Andrew Jones, the global head of infrastructure debt at AMP, talks about the distinguishing features of infrastructure credit
• AMP raised $2.5bn (€2.1bn) for a strategy targeting mezzanine loans to infrastructure projects.
• There are several reasons why infrastructure credit is different from loans backed by property or asset-backed securities.
• Perhaps the most important is that infrastructure returns are almost exclusively dependent on the cash flows from a project that provides a critical service to the public.
• In North America most opportunities are in the energy sector.
There is no shortage of headlines about the need for private capital to help fund the building or refurbishing of infrastructure across the developed markets. And if Andrew Jones and his team at the Australian investment manager AMP Capital have anything to say about the matter, there will not be a shortage of capital either.
Last summer, AMP reached the final close on AMP Capital Infrastructure Debt Fund III (IDF III), which raised $2.5bn (€2.1bn) for a strategy targeting mezzanine loans to infrastructure projects. Commitments to the fund exceeded the $2bn target and were more than twice the amount raised for the previous infrastructure debt fund, which closed in late 2015.
Reflecting the popularity of infrastructure with institutional investors searching for yield, AMP secured commitments for an additional $800m in co-investment rights and a further $800m from investors seeking access to its infrastructure debt capabilities.
Perhaps the most notable feature of the new fund is that it will focus on mezzanine loans. Mezzanine loans stand between equity investors and traditional lenders in terms of credit seniority. While the mezzanine tranche occupies a relatively small portion of the capital structure, it is a position that can deliver relatively large returns to investors – for loans on which the risks are carefully vetted and are priced accordingly.
Andrew Jones, global head of infrastructure debt at AMP Capital, tells IPE why the fund will focus on mezzanine loans in developed markets, the critical differences in infrastructure lending that offer the potential for attractive risk-adjusted returns in the current environment, and where the business is headed next.
“Infrastructure mezzanine debt is growing in prominence among pension plans and insurance companies in particular,” says Jones. The asset class, he says, “appeals to investors looking for an attractive yield with capital stability”.
Several critical differences in the nature of infrastructure credit analysis distinguish lending in this sector from loans that are backed by the value and cash flows from property or the wide range of corporate-owned assets pledged as collateral for asset-backed security (ABS) issuance.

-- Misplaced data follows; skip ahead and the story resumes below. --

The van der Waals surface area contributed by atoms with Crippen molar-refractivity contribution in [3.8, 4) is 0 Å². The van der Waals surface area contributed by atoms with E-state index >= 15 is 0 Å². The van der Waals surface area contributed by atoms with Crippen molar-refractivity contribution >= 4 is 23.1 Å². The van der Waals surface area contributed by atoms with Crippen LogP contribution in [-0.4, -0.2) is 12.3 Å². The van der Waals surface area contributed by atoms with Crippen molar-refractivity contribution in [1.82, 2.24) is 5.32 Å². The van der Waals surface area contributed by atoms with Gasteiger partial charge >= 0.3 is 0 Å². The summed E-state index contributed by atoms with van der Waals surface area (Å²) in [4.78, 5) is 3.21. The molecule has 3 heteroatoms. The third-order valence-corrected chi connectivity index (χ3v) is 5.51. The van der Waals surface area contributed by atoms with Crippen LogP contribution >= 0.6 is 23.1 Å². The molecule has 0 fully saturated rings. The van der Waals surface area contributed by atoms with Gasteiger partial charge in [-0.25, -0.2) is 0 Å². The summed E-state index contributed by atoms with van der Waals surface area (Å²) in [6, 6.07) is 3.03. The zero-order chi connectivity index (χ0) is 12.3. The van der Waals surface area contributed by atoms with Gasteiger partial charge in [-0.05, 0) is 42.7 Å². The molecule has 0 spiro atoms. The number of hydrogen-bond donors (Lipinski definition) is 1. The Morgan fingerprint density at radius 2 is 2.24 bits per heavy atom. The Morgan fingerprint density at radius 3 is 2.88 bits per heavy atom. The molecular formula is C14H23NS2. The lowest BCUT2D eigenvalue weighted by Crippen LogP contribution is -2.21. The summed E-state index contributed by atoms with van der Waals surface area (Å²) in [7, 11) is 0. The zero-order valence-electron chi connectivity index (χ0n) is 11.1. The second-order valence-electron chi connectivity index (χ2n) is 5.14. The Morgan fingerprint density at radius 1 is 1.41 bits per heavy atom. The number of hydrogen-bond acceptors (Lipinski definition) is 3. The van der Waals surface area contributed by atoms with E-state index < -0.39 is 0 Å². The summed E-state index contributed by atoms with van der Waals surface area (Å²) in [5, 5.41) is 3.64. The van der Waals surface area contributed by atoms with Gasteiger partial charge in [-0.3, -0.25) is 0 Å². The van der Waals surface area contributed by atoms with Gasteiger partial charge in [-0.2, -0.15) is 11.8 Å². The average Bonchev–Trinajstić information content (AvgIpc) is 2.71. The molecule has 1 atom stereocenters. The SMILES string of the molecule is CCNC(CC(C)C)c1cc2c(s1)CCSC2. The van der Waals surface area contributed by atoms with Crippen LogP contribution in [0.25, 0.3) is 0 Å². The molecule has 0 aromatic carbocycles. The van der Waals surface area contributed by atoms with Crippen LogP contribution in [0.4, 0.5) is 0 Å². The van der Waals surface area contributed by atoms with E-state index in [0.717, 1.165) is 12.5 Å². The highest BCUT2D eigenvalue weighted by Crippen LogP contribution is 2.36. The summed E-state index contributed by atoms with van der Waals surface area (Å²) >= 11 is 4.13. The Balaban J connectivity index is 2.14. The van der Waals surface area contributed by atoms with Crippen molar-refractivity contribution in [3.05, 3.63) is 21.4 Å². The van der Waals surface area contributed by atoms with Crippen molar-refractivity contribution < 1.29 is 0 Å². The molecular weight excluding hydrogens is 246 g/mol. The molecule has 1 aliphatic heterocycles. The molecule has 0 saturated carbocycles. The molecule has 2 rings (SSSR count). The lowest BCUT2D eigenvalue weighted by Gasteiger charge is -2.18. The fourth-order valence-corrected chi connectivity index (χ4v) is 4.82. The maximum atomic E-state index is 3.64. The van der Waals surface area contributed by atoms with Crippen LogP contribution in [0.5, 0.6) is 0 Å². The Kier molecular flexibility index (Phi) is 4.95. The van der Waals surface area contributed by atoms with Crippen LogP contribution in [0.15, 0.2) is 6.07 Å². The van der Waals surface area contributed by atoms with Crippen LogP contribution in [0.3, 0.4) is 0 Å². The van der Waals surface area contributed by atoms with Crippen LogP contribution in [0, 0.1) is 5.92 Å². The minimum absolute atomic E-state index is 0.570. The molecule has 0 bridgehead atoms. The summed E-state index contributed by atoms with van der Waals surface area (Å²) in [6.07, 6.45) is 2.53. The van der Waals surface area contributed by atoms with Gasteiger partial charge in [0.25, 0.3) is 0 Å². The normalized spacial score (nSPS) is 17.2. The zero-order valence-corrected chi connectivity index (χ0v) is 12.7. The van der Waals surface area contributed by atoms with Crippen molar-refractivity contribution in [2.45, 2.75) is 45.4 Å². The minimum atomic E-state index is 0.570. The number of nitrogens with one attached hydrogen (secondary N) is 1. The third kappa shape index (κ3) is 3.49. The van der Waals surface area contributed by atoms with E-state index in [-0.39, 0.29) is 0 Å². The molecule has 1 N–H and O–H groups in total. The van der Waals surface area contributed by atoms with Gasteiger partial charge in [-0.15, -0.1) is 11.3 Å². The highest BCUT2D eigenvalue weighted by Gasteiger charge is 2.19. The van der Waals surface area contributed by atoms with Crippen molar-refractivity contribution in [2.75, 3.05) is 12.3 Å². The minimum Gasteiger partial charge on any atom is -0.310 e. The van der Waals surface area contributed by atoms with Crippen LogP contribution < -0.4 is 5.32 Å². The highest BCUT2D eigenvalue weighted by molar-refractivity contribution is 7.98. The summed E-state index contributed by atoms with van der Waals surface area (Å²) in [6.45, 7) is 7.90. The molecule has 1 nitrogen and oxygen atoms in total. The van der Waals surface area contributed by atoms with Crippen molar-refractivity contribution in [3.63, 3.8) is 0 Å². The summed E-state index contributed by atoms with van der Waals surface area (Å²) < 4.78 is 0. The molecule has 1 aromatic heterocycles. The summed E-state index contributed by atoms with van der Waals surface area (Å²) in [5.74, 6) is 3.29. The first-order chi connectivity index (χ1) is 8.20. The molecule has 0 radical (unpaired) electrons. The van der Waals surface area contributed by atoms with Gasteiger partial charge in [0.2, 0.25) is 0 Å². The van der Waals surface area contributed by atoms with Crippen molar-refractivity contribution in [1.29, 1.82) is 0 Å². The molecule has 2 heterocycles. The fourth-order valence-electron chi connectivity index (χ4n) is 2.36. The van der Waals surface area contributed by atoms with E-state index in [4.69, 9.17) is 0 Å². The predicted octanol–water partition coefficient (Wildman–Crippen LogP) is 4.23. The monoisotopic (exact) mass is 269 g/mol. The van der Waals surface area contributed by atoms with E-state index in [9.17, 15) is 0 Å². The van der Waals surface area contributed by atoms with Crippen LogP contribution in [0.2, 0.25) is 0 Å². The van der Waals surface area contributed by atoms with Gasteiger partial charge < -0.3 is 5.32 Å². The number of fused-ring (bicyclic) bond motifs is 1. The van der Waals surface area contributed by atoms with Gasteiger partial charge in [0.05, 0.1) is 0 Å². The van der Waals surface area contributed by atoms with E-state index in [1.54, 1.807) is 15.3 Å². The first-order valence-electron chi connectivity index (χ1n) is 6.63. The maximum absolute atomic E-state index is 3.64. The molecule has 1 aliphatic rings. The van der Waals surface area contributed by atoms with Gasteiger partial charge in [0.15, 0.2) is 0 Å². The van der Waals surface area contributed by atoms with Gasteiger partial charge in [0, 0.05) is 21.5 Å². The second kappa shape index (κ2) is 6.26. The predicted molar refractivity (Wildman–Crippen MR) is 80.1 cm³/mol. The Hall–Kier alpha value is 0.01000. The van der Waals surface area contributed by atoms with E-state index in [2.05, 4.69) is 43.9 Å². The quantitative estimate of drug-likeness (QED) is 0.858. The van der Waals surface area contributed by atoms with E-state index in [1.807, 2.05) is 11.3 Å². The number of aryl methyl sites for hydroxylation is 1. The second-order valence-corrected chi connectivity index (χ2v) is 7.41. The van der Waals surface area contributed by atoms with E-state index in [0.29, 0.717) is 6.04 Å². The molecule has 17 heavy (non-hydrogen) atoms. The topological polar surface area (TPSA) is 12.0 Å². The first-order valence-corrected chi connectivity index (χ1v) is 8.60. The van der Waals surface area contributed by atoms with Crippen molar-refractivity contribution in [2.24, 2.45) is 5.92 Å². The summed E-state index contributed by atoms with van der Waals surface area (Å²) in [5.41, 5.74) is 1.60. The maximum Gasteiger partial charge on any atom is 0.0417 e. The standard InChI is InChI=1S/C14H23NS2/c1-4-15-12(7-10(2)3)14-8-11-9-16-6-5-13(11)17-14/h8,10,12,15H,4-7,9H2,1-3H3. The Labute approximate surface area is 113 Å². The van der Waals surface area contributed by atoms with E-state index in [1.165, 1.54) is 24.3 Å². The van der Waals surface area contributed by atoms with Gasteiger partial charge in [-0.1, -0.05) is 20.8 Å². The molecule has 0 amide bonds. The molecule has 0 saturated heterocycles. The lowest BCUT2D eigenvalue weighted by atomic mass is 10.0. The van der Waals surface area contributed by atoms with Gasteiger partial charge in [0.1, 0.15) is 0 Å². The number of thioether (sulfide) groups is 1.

Foremost among those distinguishing factors is that infrastructure returns are almost exclusively dependent on the cash flows from a project that provides a critical service to the public. To the extent there is an asset generating those cash flows, such as a power plant, infrastructure lending resembles asset-based lending, which also typically occupies a junior rank in the credit hierarchy.
But the linkage to an ‘asset’ does not convey the key fact that there is no corporate balance sheet backing an infrastructure loan. “We don’t have a guarantee from a large diversified corporate entity that does things other than own infrastructure,” Jones says. “We lend against the cashflows of projects, so our analysis concentrates on the specific asset we’re lending money to.” The reason is simple: “if that piece of infrastructure doesn’t perform, we wouldn’t get paid.”
“We lend against the cashflows of projects, so our analysis concentrates on the specific asset we’re lending money to… if that piece of infrastructure doesn’t perform, we wouldn’t get paid”
This raises the second distinctive factor about infrastructure lending; the notion of looking at the price the asset could fetch in a pinch to provide a cushion against adversity is far less relevant than in traditional property or more liquid assets like aircraft, ships or rolling stock. “It’s quite unusual to see an infrastructure asset become stressed and bankrupt and for the lenders to seize control of and sell the asset,” Jones says. “These are assets providing essential services, generally, and at some point, the government will step in and say, ‘well hang on, we need to have a say in who owns our company providing water to people, or electricity or whatever the service might be’.”
Those credit characteristics go a long way towards determining the fund’s capital deployment strategy and underwriting process. The approach is time-intensive. The objective is to build a portfolio diversified by geography and industry sector which, in the context of mezzanine credit to infrastructure projects, means between 10 and 15 loans. “These are very resource-intensive loans,” Jones says. “We give ourselves four years to invest the capital we raise, and a typical investment can take six months to complete, so it wouldn’t be realistic to try and achieve the same levels of diversification that you might in an investment-grade fixed-income portfolio that might include 100 names,” he explains. “It is quite bespoke financing.”
In fact, AMP seeks to be the sole provider of mezzanine debt to a project, a position that enables the fund to structure loans that provide a suitable balance of risk and reward, which in turn justifies the infrastructure project paying a higher rate for the mezzanine portion of its debt capital. “In the majority of our investments, we are the sole provider of the mezzanine tranche,” says Jones. “We’re meeting a need for the infrastructure owner, and they’re prepared to pay higher returns for that.”